Aquatic hazard assessment of a commercial sample of naphthenic acids

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Authors: James P. Swigert, Carol Lee, Diana C. L. Wong, Russell White, Alan G.Scarlett, Charles E. West, Steven J. Rowland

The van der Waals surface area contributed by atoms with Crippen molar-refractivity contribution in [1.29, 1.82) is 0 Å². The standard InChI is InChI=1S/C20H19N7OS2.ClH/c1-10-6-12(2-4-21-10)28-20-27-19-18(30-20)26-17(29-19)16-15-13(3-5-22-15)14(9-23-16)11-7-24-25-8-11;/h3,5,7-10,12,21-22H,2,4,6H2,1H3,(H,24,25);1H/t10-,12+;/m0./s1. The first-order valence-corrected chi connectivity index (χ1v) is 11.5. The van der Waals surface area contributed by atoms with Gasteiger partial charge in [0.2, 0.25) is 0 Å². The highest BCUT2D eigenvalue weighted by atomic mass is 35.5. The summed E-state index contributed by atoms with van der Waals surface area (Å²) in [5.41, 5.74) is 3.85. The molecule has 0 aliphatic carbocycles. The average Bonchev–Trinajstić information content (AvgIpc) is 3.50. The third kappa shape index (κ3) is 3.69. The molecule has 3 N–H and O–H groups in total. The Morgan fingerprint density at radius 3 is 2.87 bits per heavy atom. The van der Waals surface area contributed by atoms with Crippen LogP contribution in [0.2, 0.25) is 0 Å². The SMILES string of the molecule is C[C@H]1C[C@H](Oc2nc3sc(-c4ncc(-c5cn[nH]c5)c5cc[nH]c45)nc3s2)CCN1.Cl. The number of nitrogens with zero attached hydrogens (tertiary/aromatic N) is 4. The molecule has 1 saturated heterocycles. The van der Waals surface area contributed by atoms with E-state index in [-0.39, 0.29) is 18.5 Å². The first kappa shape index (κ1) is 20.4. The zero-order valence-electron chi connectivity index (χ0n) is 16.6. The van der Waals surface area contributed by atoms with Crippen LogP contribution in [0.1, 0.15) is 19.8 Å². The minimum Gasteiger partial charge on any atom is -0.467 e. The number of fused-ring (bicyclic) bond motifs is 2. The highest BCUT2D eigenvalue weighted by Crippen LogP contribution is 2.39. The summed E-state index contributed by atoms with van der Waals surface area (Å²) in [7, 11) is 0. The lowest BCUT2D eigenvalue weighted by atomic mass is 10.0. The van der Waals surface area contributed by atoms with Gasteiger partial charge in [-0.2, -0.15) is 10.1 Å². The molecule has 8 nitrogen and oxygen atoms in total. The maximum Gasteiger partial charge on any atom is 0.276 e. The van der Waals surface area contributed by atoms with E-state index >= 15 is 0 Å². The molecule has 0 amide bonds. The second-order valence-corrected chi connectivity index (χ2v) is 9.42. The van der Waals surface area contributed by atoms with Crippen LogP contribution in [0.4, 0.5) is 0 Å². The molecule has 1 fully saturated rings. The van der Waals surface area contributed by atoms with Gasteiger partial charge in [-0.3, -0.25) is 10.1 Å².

This paper presents chemical composition and aquatic toxicity characteristics of a commercial sample of naphthenic acids (NAs). Naphthenic acids are derived from the refining of petroleum middle distillates and can contribute to refinery effluent toxicity. NAs are also present in oil sands process-affected water (OSPW), but differences in the NAs compositions from these sources precludes using a common aquatic toxicity dataset to represent the aquatic hazards of NAs from both origins. Our chemical characterization of a commercial sample of NAs showed it to contain in order of abundance, 1-ring > 2-ring > acyclic > 3-ring acids (∼84%). Also present were monoaromatic acids (7%) and non-acids (9%, polyaromatic hydrocarbons and sulfur heterocyclic compounds). While the acyclic acids were only the third most abundant group, the five most abundant individual compounds were identified as C10–14 n-acids (n-decanoic acid to n-tetradecanoic acid). Aquatic toxicity testing of fish (Pimephales promelas), invertebrate (Daphnia magna), algae (Pseudokirchneriella subcapitata), and bacteria (Vibrio fischeri) showed P. promelas to be the most sensitive species with 96-h LL50 = 9.0 mg L−1 (LC50 = 5.6 mg L−1). Acute EL50 values for the other species ranged 24–46 mg L−1 (EC50 values ranged 20–30 mg L−1). Biomimetic extraction via solid-phase-microextraction (BE–SPME) suggested a nonpolar narcosis mode of toxic action for D. magnaP. subcapitata, and V. fischeri. The BE analysis under-predicted fish toxicity, which indicates that a specific mode of action, besides narcosis, may be a factor for fishes.

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